She said the Olympic postponement gave her extra buffer time to adapt and learn in her new environment.

“I am focused and prepared and trying to make an Olympic team, so I’m in a very different headspace from 2016,” said Thomas. “I’m happy things did end up the way they did. I’m having so much fun now, but it’s just not what you would expect.”

A Health Scare

And there’s the newest chapter to her narrative. After running a slightly wind-aided 22.12 to win the Golden Games on May 9, defeating six-time Olympic gold medalist Allyson Felix, Thomas underwent a harrowing few weeks that few people knew about.
She had been advised not to run in the California meet because of a worrisome hamstring problem, but Thomas said, “I couldn’t pass up that opportunity to run such in a great race.”
Doctors thought her lower back was aggravating her hamstring, so Thomas underwent an MRI. That revealed a tumor on her liver.
Writing about her ordeal on Instagram on June 7, Thomas said, “The more and more I spoke to people, the more the word ‘cancer’ was used. I was scared.”
She acknowledged that she wasn’t sure she wanted to know the results before the Olympic Trials, “but the stress of not knowing was worse.”
Thomas was relieved to find out the mass is benign and won’t need treatment or surgery. She said she’s excited to go into the Trials “feeling much lighter with this weight off of my shoulders. One of the greatest gifts in life is our health. P.S. that hamstring seemed to fix itself.”
Thomas later said, “I can head into Trials with a clear mind and healthy body.”
There was just one lingering issue. Earlier this month, Thomas was still grappling with the choice between doubling at the Trials in the 100 or in the 400.  She ran a wind-aided 10.94 seconds on May 31 in Jacksonville for an all-conditions personal best, while on the same day posting a personal best of 51.15 seconds in the the 400. 

Thomas said she spoke to a lot of people to get insight into which race to pick. “I feel like the odds are in my favor to make the relay pool and possibly to get top three and make the 400 team,” she said. “It’s just a question of whether or not I can do the rounds of the quarter with no experience and come back and bring 100 percent to the 200. The 100 is more of a gamble – the field is stacked – but less of a gamble towards being recovered for my 200. I’ve run rounds of the 100 my entire career.”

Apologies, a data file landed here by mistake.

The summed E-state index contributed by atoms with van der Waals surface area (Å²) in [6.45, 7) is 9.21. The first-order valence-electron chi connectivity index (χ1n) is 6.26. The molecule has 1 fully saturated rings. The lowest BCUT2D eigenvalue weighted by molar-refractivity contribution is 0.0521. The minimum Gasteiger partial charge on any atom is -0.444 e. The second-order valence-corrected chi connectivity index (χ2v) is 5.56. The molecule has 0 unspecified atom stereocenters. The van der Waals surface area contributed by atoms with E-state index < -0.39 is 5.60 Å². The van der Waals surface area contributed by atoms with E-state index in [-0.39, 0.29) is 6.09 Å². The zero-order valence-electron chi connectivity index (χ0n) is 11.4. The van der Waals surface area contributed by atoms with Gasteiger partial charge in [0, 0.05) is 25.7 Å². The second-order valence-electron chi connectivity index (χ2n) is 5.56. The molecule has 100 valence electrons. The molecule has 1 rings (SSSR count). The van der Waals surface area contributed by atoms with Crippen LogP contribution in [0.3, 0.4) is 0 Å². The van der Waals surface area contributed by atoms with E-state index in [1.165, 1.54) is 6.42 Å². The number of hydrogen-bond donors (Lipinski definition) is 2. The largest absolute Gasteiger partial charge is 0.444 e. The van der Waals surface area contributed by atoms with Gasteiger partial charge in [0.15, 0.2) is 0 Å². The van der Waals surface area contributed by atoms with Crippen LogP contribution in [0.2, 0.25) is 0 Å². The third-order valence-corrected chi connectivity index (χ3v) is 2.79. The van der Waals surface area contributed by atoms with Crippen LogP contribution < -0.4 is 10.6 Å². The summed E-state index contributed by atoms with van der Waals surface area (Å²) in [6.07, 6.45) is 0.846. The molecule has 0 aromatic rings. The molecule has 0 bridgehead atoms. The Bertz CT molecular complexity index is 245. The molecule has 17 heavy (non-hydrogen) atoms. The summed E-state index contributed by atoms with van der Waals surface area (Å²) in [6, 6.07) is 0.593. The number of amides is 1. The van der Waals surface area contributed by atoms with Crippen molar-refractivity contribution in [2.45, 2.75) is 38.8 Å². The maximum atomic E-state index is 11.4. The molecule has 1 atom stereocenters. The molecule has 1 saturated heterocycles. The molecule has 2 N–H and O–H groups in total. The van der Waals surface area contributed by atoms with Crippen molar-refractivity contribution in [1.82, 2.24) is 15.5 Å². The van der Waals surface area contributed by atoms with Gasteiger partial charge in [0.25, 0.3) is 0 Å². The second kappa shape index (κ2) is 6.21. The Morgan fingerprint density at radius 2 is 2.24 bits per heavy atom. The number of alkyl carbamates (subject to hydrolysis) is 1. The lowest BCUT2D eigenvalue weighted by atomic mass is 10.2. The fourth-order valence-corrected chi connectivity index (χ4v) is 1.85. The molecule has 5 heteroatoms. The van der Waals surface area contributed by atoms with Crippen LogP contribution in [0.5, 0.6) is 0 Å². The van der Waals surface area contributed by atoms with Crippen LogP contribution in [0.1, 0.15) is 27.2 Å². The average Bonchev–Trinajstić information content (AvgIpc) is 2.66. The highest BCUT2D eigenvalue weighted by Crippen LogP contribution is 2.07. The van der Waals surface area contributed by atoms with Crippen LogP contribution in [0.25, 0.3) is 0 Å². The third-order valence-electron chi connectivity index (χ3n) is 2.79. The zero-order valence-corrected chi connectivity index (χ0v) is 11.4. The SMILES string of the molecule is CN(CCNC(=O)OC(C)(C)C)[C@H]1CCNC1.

In college, Thomas mostly ran the 100, 200 and long jumped. Yet she is also known for a sizzling 49.44-second split on the 4 x 400-meter relay, grabbing the baton with Harvard trailing Columbia by 2.8 seconds to win the Ivy League title in the event.
However, Thomas admitted, “The 400 hurts. It’s a painful race.”
She said her running style is most similar to Felix’s in that they both have great speed endurance and a finishing kick.
“I wanted to work on the 100 because there are a lot of pieces of the 200 that I can still improve on,” Thomas said, “like hitting those gear shifts in the first 100 and not just waiting until I get off the turn would be very helpful. But at the same time that 200 strength that I have could also be very useful in the 400.”
By the time she had to declare her official entries, Thomas had arrived at a decision: the 100. However, she could still be considered for a leg on the the 4 x 400 meter relays based on what she has already run or a fast time she posts in Europe after the Trials.
Now that she’s settled on her schedule, the 5-foot-11 sprinter won’t worry about who is in the lanes next to her at historic Hayward Field.
“It’s so far out of your control,” said Thomas. “The crazy thing about Trials is all that matters is what you do on that day. So it doesn’t matter how anyone else has been running, to be honest.”
During the abbreviated 2020 season due to the pandemic, Thomas kept her equilibrium with candle making – she filled a whole cabinet - while also doing some painting.
“I wanted to get with my creative side,” Thomas said. “I have a twin brother who’s the arty one. I don’t have any art skills, so I’ve been trying.”
But she has plenty of skills on the track, even though they may have taken longer to emerge than for other runners.
“I want people to know that I was confident and comfortable in following my own path and my own journey to get to where I am,” Thomas said, “and just being true to myself in what I wanted to do, and having that work out for me. I’m really proud of just doing that.”

Karen Rosen has covered every Summer and Winter Olympic Games since 1992 for newspapers, magazines and websites. Based in Atlanta, she has contributed to since 2009.